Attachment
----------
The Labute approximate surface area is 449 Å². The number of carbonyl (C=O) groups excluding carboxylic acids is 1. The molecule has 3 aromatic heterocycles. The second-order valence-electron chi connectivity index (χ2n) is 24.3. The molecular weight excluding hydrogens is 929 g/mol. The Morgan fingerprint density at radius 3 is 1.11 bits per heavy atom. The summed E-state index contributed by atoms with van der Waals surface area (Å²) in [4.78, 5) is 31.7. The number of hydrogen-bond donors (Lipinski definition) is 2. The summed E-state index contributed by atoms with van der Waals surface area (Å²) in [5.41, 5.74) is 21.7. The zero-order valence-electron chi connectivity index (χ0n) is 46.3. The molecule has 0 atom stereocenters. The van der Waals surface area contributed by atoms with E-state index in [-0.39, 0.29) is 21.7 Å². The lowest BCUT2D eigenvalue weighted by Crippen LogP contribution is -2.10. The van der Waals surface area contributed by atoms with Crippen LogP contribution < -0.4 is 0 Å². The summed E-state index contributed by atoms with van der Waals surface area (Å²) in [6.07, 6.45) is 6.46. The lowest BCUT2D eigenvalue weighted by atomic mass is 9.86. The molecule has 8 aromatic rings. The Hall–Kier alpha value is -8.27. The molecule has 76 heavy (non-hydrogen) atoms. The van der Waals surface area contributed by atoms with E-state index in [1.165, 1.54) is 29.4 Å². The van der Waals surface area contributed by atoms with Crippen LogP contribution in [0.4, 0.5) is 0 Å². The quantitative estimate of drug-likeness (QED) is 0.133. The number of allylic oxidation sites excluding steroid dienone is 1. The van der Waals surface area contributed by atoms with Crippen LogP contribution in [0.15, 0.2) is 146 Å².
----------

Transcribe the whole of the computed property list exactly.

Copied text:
The Labute approximate surface area is 449 Å². The number of carbonyl (C=O) groups excluding carboxylic acids is 1. The molecule has 3 aromatic heterocycles. The second-order valence-electron chi connectivity index (χ2n) is 24.3. The molecular weight excluding hydrogens is 929 g/mol. The Morgan fingerprint density at radius 3 is 1.11 bits per heavy atom. The summed E-state index contributed by atoms with van der Waals surface area (Å²) in [4.78, 5) is 31.7. The number of hydrogen-bond donors (Lipinski definition) is 2. The summed E-state index contributed by atoms with van der Waals surface area (Å²) in [5.41, 5.74) is 21.7. The zero-order valence-electron chi connectivity index (χ0n) is 46.3. The molecule has 0 atom stereocenters. The van der Waals surface area contributed by atoms with E-state index in [-0.39, 0.29) is 21.7 Å². The lowest BCUT2D eigenvalue weighted by Crippen LogP contribution is -2.10. The van der Waals surface area contributed by atoms with Crippen LogP contribution < -0.4 is 0 Å². The summed E-state index contributed by atoms with van der Waals surface area (Å²) in [6.07, 6.45) is 6.46. The lowest BCUT2D eigenvalue weighted by atomic mass is 9.86. The molecule has 8 aromatic rings. The Hall–Kier alpha value is -8.27. The molecule has 76 heavy (non-hydrogen) atoms. The van der Waals surface area contributed by atoms with E-state index in [1.165, 1.54) is 29.4 Å². The van der Waals surface area contributed by atoms with Crippen LogP contribution in [0.4, 0.5) is 0 Å². The quantitative estimate of drug-likeness (QED) is 0.133. The number of allylic oxidation sites excluding steroid dienone is 1. The van der Waals surface area contributed by atoms with Crippen LogP contribution in [0.15, 0.2) is 146 Å².